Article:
SEC Chairman Gensler Suggests Again That Proof-of-Stake Tokens Are Securities: Report

Gensler had previously argued that ether might be a security after Ethereum's transition to proof-of-stake last year.

AccessTimeIconMar 15, 2023 at 8:50 p.m. UTC
Updated Mar 16, 2023 at 2:46 p.m. UTC
10 Years of Decentralizing the Future
May 29-31, 2024 - Austin, TexasThe biggest and most established global hub for everything crypto, blockchain and Web3.Register Now

U.S. Securities and Exchange Commission (SEC) Chairman Gary Gensler is doubling down on his opinion that proof-of-stake tokens could meet the definition of securities under the Howey Test, thus bringing them under his agency’s regulatory authority.

Speaking to reporters after a commission vote on Wednesday, Gensler said securities laws could be triggered because investors anticipate a return when they purchase tokens underpinned by a proof-of-stake consensus mechanism. The Block first reported the news.

"Whatever they're promoting and putting into a protocol, and locking up their tokens in a protocol, a protocol that's often a small group of entrepreneurs and developers are developing, I would just suggest that each of these token operators ... seek to come into compliance, and the same with the intermediaries,” Gensler said.

According to The Block, Gensler’s remarks came after reporters asked him for his thoughts on statements made by Rostin Behnam, chairman of the Commodity Futures Trading Commission (CFTC), last week, arguing that ether is a commodity and should be regulated by his agency.

The two regulators have long been at odds over which agency should take precedence in regulating the crypto markets. Gensler has said that bitcoin is a commodity but has been reluctant to relinquish control – or, at least, the possibility of future control – over any other cryptocurrency, including ether, and has claimed that the “vast majority” of the thousands of existing cryptocurrencies are securities.

In September 2022, after the Ethereum blockchain upgrade to proof-of-stake known as the Merge, Gensler suggested that proof-of-stake tokens could be investment contracts that subject them to securities laws.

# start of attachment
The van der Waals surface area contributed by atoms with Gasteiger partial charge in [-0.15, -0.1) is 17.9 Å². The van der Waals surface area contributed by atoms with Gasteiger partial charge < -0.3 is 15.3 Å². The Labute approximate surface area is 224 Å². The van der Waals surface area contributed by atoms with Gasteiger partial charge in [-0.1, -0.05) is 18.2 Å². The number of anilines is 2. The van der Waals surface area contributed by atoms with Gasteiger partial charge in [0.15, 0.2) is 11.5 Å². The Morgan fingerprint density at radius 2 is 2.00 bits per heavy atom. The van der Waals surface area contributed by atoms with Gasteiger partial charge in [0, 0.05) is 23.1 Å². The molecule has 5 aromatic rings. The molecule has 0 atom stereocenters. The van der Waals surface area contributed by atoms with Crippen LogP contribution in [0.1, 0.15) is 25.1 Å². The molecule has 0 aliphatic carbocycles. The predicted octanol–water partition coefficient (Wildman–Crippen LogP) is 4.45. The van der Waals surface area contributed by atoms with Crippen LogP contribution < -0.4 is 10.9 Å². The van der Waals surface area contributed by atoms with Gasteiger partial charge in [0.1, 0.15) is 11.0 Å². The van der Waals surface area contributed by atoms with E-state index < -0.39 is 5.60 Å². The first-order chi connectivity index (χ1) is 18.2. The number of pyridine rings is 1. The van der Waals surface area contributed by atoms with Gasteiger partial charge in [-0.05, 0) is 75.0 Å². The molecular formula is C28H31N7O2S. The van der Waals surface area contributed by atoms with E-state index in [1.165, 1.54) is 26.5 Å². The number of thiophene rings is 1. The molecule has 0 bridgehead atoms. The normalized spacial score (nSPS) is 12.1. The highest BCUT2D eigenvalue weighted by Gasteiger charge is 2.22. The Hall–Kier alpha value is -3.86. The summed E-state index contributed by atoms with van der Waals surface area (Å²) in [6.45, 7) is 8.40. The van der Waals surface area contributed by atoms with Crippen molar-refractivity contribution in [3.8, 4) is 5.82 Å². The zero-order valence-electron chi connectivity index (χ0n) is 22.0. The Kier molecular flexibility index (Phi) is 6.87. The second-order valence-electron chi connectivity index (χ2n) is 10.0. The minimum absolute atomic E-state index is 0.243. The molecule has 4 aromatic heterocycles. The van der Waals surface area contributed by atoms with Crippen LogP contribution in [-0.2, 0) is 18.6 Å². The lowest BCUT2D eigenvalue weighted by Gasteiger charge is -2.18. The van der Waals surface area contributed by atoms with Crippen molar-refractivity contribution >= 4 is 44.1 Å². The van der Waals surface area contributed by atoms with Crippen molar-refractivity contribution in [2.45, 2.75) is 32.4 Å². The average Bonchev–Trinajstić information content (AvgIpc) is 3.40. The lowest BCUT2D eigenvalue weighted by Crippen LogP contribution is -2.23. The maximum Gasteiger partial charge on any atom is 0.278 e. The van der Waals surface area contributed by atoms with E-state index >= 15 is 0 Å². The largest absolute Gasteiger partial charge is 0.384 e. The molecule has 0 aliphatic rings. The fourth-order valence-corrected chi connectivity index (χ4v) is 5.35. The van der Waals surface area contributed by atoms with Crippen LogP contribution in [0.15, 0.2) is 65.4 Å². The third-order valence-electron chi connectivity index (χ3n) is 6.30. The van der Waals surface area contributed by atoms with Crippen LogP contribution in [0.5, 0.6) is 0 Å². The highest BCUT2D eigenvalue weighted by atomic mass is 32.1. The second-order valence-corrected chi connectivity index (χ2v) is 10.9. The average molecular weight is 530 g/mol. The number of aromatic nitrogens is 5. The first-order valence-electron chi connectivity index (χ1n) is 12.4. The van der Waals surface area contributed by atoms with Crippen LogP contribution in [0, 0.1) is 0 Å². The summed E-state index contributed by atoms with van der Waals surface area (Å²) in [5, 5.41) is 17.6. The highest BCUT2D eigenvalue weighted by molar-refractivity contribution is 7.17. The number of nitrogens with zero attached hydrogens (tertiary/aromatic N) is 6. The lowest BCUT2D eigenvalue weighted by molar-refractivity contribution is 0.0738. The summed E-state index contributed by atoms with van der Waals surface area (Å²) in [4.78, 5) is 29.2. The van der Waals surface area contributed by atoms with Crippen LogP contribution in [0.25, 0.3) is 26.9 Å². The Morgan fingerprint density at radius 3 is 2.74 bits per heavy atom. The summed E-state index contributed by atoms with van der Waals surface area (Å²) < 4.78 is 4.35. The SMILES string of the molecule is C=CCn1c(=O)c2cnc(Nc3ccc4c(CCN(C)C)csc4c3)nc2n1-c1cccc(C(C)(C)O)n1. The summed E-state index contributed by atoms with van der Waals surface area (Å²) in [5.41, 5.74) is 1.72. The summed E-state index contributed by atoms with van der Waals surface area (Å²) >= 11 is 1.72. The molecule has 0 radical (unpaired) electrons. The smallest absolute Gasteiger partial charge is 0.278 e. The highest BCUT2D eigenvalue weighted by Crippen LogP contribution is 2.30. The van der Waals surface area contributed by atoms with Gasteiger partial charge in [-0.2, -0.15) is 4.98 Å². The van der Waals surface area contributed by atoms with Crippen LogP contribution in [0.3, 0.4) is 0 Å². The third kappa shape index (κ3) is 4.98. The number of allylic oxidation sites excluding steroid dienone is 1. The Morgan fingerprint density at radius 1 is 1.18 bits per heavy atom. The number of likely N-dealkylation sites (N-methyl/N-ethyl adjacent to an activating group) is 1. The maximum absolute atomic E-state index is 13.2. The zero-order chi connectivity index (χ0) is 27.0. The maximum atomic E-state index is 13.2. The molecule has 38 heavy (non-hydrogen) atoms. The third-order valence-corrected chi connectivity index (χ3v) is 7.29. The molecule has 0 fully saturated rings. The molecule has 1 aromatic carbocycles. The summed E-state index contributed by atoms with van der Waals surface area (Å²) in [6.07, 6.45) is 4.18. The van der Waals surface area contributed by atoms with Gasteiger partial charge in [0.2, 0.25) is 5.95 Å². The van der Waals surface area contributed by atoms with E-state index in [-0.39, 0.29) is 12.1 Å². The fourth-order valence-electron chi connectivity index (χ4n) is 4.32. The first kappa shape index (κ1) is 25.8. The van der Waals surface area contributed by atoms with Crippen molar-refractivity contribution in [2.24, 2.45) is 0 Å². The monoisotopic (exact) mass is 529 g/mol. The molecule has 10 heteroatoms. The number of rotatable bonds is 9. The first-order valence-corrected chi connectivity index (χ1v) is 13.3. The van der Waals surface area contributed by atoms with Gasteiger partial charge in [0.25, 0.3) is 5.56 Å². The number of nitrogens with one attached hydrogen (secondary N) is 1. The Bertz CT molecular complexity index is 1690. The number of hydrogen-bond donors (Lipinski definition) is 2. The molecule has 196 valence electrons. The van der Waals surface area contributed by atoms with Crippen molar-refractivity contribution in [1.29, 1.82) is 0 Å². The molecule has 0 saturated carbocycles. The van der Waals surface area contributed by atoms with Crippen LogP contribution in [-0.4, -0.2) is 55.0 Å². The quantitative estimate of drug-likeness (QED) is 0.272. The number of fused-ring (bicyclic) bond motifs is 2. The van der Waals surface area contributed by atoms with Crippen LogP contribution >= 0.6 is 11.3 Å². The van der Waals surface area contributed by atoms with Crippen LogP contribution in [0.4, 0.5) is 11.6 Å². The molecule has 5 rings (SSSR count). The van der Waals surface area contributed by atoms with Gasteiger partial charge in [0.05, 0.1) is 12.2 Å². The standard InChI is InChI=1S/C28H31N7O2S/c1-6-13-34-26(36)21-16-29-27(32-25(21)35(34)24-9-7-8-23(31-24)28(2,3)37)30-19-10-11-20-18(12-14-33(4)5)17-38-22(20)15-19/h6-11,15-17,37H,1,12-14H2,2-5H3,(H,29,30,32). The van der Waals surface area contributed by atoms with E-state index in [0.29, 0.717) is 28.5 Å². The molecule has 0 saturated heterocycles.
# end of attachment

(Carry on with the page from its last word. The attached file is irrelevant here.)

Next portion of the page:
Last week, Gensler’s argument that proof-of-stake tokens are securities got an unexpected assist in the form of a lawsuit filed against crypto exchange KuCoin by the New York Attorney General’s Office (NYAG). In the suit, the AG argued the Seychelles-based exchange is violating U.S. securities laws by offering tokens, including ether, that meet the definition of a security without registering with the proper regulatory bodies – in that case, with the state AG’s office.

Despite Gensler and Behnam’s public back-and-forth, the NYAG suit is the first time a regulator has claimed in court that ether is a security, albeit in a state court rather than a federal court.

Disclosure

Please note that our privacy policy, terms of use, cookies, and do not sell my personal information has been updated.

CoinDesk is an award-winning media outlet that covers the cryptocurrency industry. Its journalists abide by a strict set of editorial policies. In November 2023, CoinDesk was acquired by the Bullish group, owner of Bullish, a regulated, digital assets exchange. The Bullish group is majority-owned by Block.one; both companies have interests in a variety of blockchain and digital asset businesses and significant holdings of digital assets, including bitcoin. CoinDesk operates as an independent subsidiary with an editorial committee to protect journalistic independence. CoinDesk offers all employees above a certain salary threshold, including journalists, stock options in the Bullish group as part of their compensation.

Cheyenne Ligon

Cheyenne Ligon was a CoinDesk news reporter with a focus on crypto regulation and policy. She has no significant crypto holdings.


Learn more about Consensus 2024, CoinDesk's longest-running and most influential event that brings together all sides of crypto, blockchain and Web3. Head to consensus.coindesk.com to register and buy your pass now.